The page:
Mr. Ingram: The Army Training and Recruiting Agency's (ATRA) secondary health care initiative was formally introduced on 1 April 2001 and the Budgetary sum allocated for the financial year 200102 was £1.3 million. Personnel eligible for treatment under the scheme are ATRA trainers or trainees who are referred by their unit general practitioner for investigation, opinion and/or treatment for a condition which is preventing them from continuing with their employment/training. Personnel are referred only when waiting lists at the local Ministry of Defence hospital unit or NHS hospital are deemed excessive. The vast majority of these are Army personnel; a small number of RN and RAF personnel might have been included who were posted to ATRA units, either as trainers or trainees, but these cannot be readily identified. Records held do not allow for numbers treated per month to be easily identified, as an individual may well be treated over a period and therefore feature in more than one month's figures. The costs per month since inception are as follows:
|Month||Numbers treated||Cost (£)|
|Total financial year 200102||1,351||1,209,299|
|Total financial year 200203(3)||435||341,435|
(3) To 15 June
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Dr. Tonge: To ask the Secretary of State for Defence what new agreements have been reached regarding the Ballistic Missile Early Warning Station at RAF Fylingdales following the end of the 1972 ABM Treaty. 
Mr. Ingram: The Ministry of Defence operates a comprehensive Casualty and Compassionate Reporting Policy that extends from the moment of casualty notification all the way through to making arrangements for stress counselling for partners, offering advice on eligibility for pensions, compensation or other financial support and helping with relocation arrangements for surviving dependants.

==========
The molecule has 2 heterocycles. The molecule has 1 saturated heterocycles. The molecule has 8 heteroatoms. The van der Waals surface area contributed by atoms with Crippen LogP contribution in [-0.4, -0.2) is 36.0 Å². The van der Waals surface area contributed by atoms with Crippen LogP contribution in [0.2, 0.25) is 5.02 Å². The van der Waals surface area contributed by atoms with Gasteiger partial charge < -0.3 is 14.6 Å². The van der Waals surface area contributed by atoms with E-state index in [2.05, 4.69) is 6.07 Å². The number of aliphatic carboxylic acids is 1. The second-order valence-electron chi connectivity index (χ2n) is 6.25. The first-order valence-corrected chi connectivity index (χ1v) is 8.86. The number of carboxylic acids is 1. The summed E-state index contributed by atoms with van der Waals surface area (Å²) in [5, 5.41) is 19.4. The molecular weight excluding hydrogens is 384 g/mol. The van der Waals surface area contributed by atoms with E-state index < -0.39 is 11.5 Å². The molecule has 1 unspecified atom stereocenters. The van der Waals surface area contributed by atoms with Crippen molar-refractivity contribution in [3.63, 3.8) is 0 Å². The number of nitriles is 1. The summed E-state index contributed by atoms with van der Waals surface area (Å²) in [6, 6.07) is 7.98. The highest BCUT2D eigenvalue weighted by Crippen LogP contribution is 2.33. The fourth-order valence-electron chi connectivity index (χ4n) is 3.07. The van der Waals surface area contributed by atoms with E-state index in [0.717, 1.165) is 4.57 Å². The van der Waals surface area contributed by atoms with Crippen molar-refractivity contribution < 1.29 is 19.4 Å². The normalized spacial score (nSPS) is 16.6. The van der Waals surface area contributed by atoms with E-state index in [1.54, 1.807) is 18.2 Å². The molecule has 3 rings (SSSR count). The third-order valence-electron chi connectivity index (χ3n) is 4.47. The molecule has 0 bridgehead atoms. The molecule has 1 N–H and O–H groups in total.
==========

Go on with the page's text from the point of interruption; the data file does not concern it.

The MOD also provides an annual Grant-in-Aid to the Remembrance Travel Department of The Royal British Legion in respect of the War Widows Pilgrimage Scheme. The scheme provides financial assistance to any Service widow, whose husband died and was buried overseas between 1914 and 1967, to visit her husband's grave. The Grant contributes 7/8ths of the cost of a pilgrimage organised by Remembrance Travel and to date has benefited over 4,000 widows. The scheme has recently been extended to 31 March 2005.
Support to the bereaved partners and family of ex-service personnel also comes from the Soldiers, Sailors, Airmen and Families AssociationForces Help (SSAFA-FH) and the Armed Forces Benevolent organisations for whom the MOD has the utmost appreciation. We are very conscious of the tireless and highly professional way these organisations assist their former colleagues and know how greatly their efforts are valued both by the present Service community and by ex-Servicemen and women.
Mr. Ingram: In keeping with the practice that central Government do not provide funding in direct support of charities' core activities, the Ministry of Defence does not provide any direct financial support to the ex-Service voluntary organisations as they are independent of government and responsible for raising their own funding through private donations.
Nevertheless, the MOD does provide annual Grants-in-Aid to The Royal British Legion's Benevolent Department to assist with the welfare they provide to distressed Polish ex-Servicemen and also to Remembrance Travel, the Pilgrimage Department of The Royal British Legion. This money is used to fund the War Widows Pilgrimage Scheme which enables Service widows to visit the graves of their husbands who were buried overseas between 1914 and 1967. Finally, a
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Grant-in-Aid is given to the Victoria Cross and George Cross Association every two years to assist with the travel costs associated with their biennial reunion.